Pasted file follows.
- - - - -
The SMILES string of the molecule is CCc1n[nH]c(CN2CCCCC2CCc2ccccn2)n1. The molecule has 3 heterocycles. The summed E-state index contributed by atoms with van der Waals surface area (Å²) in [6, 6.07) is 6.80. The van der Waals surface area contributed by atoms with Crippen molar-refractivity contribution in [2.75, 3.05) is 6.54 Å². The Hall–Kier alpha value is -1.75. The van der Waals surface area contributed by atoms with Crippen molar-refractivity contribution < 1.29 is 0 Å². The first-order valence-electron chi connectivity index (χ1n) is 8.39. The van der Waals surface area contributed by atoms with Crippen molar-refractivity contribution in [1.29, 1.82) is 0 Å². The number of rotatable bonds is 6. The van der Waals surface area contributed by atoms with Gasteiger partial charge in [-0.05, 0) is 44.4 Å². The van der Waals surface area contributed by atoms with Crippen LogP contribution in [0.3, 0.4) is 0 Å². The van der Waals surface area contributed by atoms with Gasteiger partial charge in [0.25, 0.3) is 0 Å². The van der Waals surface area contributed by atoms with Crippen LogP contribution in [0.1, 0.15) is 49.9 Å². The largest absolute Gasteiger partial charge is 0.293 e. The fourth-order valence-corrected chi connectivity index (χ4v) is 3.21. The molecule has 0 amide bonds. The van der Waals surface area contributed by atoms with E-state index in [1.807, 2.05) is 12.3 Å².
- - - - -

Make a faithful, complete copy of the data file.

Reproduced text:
The SMILES string of the molecule is CCc1n[nH]c(CN2CCCCC2CCc2ccccn2)n1. The molecule has 3 heterocycles. The summed E-state index contributed by atoms with van der Waals surface area (Å²) in [6, 6.07) is 6.80. The van der Waals surface area contributed by atoms with Crippen molar-refractivity contribution in [2.75, 3.05) is 6.54 Å². The Hall–Kier alpha value is -1.75. The van der Waals surface area contributed by atoms with Crippen molar-refractivity contribution < 1.29 is 0 Å². The first-order valence-electron chi connectivity index (χ1n) is 8.39. The van der Waals surface area contributed by atoms with Crippen molar-refractivity contribution in [1.29, 1.82) is 0 Å². The number of rotatable bonds is 6. The van der Waals surface area contributed by atoms with Gasteiger partial charge in [-0.05, 0) is 44.4 Å². The van der Waals surface area contributed by atoms with Crippen LogP contribution in [0.3, 0.4) is 0 Å². The van der Waals surface area contributed by atoms with Gasteiger partial charge in [0.25, 0.3) is 0 Å². The van der Waals surface area contributed by atoms with Crippen LogP contribution in [0.1, 0.15) is 49.9 Å². The largest absolute Gasteiger partial charge is 0.293 e. The fourth-order valence-corrected chi connectivity index (χ4v) is 3.21. The molecule has 0 amide bonds. The van der Waals surface area contributed by atoms with E-state index in [1.807, 2.05) is 12.3 Å².